Thanks for your thoughts though, much appreciated.
 

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How much walking do you do? As stated, you don’t need to blast through like it’s a race but you should be covering some ground. Ideally, hike to a vantage point and let a good pair of glass do the walking for ya.

glass everything, when you think you’ve completely glassed an area, glass it again, then move a bit and get a different angle
 

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Discussion Starter · #18 ·
How much walking do you do? As stated, you don’t need to blast through like it’s a race but you should be covering some ground. Ideally, hike to a vantage point and let a good pair of glass do the walking for ya.

glass everything, when you think you’ve completely glassed an area, glass it again, then move a bit and get a different angle
I feel like I do a good balance, as you mentioned. Not cruising super fast but actually getting where I want to go without it taking all day. Taking time to stop and listen. Look for sign. Take note of what the wind is doing. Trying to be smart about how I move and where.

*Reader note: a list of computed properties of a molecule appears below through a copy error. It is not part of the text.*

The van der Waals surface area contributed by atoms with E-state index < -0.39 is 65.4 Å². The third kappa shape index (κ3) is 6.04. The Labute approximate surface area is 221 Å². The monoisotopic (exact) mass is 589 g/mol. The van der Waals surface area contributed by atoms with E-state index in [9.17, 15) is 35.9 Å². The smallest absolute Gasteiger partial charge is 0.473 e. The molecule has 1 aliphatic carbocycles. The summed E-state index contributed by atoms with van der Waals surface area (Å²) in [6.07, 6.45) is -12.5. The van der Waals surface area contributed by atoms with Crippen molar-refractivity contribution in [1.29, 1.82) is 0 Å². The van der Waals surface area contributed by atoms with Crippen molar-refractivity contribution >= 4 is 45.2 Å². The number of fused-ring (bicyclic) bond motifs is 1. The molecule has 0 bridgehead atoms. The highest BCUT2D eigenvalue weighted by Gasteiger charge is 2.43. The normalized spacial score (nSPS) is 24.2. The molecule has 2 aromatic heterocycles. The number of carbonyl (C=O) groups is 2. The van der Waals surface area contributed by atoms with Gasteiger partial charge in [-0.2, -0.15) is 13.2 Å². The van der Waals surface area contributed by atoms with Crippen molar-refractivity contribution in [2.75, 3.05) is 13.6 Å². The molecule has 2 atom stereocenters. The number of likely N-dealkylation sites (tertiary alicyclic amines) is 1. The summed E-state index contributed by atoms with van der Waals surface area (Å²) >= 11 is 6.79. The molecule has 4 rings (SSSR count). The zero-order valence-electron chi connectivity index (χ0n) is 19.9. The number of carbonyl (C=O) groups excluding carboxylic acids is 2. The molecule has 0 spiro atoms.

I've always wondered, do you glass as heavy for upland/ small game as you do with big game? If so, my glassing in those situations could definitely be improved.
 

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Discussion Starter · #19 ·
Also, listen to cutting the distance with Remi Warren, his entire podcast is about giving tips and tricks. I’ve only listened to a couple myself but the dude knows his crap
I am really big on that whole group of guys. Remi, Steve, Janis, Ryan Callahan, all those fellas and their shows/podcasts/YouTube videos. I've listened to a few Cutting the Distance, I'll go back to it! Lately I've been listening to the Meateater podcast.
 

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Upland / small game no. Other than pheasants they are hard to glass up. Now I hear and see grouse quite often.

As for deer and elk all I can say is if you are moving you are not looking. I'm not sure where you want to get to but I can almost guarantee you are walking past animals on your way to get there.